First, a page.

Johann Christian Bach

From Wikipedia, the free encyclopedia
Jump to: navigation, search
Johann Christian Bach, painted in London by Thomas Gainsborough, 1776

Johann Christian Bach (born Leipzig, 5 September 1735; died London, 1 January 1782) was a composer of the Classical period. He was the eleventh and youngest son of the great composer Johann Sebastian Bach. He is often called 'the London Bach' or 'the English Bach', because he spent many years living in London. He became internationally famous, both as a composer and as a performer. Wolfgang Amadeus Mozart liked his music, and learned a lot about how to write good concertos by looking at the concertos of J. C. Bach.

Life[change | edit source]

Childhood[change | edit source]

Johann Christian Bach’s parents were Johann Sebastian Bach and Anna Magdalena Bach. He was born in Leipzig, Germany. His famous father was one of the last composers of the Baroque period. His father was already 50 when J. C. Bach was born, so it is not surprising that by the time Johann Christian had grown up the style of music had changed a lot since Johann Sebastian had been writing his great works. Johann Christian belonged to the Classical period. He was 15 when his father died. He moved to Berlin and his half-brother Carl Philipp Emanuel Bach, who was already a famous composer, gave him more music lessons.

Italy[change | edit source]

Johann Christian lived in Italy for many years from 1756, first studying counterpoint with Padre Martini in Bologna and later with Giovanni Battista Sammartini. He became an organist at the cathedral in Milan in 1760. However, he soon started to become successful as an opera composer and he left his cathedral job so that he could work in the theatre and travel more in Italy.

Johann Christian had been brought up in the Lutheran church, but in Italy he became a Catholic. He married the Italian soprano Cecilia Grassi. She was about eight years older than Johann Christian and, perhaps because of this, they never had children.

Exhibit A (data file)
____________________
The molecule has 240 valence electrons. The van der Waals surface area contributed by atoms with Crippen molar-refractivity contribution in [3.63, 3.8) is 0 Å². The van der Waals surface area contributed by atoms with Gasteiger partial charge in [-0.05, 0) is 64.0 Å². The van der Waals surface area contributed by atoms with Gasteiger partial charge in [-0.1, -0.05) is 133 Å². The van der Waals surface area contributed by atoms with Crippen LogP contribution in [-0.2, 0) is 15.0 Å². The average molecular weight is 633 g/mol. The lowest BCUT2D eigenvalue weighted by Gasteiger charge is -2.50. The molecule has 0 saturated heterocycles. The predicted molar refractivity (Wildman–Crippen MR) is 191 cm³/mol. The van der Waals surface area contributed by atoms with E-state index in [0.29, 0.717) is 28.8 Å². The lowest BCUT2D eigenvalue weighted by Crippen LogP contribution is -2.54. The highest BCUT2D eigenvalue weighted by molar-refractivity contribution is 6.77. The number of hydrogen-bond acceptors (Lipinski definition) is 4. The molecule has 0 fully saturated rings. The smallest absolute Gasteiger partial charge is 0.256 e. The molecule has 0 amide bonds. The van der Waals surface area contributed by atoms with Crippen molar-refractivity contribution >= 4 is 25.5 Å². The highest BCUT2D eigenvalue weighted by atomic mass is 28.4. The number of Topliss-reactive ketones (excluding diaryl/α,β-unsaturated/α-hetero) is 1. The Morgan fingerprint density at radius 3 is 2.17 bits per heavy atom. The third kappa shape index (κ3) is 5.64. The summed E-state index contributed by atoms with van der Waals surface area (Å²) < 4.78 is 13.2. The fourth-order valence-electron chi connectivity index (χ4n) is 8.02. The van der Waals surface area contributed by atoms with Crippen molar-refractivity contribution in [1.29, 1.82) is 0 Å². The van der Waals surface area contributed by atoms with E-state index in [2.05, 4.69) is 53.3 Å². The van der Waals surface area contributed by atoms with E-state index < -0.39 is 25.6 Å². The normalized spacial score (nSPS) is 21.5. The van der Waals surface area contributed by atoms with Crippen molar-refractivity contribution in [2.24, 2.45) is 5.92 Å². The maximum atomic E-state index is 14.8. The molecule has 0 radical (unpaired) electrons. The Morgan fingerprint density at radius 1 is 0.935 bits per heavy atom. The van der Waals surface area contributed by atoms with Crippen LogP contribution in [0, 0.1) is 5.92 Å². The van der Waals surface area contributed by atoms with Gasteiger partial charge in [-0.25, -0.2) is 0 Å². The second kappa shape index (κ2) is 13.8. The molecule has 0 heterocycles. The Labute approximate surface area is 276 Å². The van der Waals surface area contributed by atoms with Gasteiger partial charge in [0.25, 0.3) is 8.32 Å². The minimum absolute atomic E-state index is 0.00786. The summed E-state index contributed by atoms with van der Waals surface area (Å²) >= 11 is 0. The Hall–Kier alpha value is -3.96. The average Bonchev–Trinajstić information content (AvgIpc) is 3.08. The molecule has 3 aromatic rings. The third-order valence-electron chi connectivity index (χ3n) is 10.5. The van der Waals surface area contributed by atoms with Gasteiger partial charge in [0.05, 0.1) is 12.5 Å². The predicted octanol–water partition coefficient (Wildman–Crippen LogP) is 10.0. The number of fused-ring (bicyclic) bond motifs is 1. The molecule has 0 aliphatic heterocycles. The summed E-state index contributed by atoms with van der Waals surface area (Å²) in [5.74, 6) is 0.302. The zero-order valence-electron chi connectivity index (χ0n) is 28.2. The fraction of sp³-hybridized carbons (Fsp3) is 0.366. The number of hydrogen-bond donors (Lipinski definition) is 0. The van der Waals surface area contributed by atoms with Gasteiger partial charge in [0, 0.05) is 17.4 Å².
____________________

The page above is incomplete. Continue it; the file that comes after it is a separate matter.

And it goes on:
London years[change | edit source]

In 1762 he moved to London. He was very successful there, and earned plenty of money to live comfortably. He knew the royal family and many important aristocratic people as well as famous people such as the painter Gainsborough and the musician and writer Charles Burney. King George III and Queen Charlotte went to hear his first London opera Orione in 1763. He gave the Queen music lessons.

He lived at a time when the piano was becoming a popular instrument and the harpsichord was becoming old-fashioned. J. C. Bach wrote a lot of music for the piano and gave the very first concert of piano music in London in 1768. He wrote 6 keyboard concertos and dedicated them to the Queen. The last movement of Concerto no 6 was a set of variations on God Save the King. This became a very popular piece of music at the time. He wrote many songs that became popular in his time. They were often performed in Vauxhall Gardens, a park where many people went to be entertained.

He gave many concerts together with Carl Friedrich Abel, a well-known player of the viola da gamba. Abel and Bach may have known one another as children because both their fathers had worked together in Cöthen in Germany. In April 1764 J. C. Bach met the 8-year-old Mozart who visited London with his father Leopold. They played duets on the harpsichord together.

He composed cantatas, chamber music, keyboard and orchestral works, operas, symphonies and songs. He had many works published in London and Paris.

During his last years he lost a lot of money. The Bach-Abel concert series lost money, and one of Bach’s servants stole £1000 from him which was a very large sum on those days. His health started to become bad and, when he died, he left his wife with a lot of debt. Queen Charlotte helped to pay a lot of the debt, and his widow went back to Italy.

He was buried in St Pancras churchyard, London.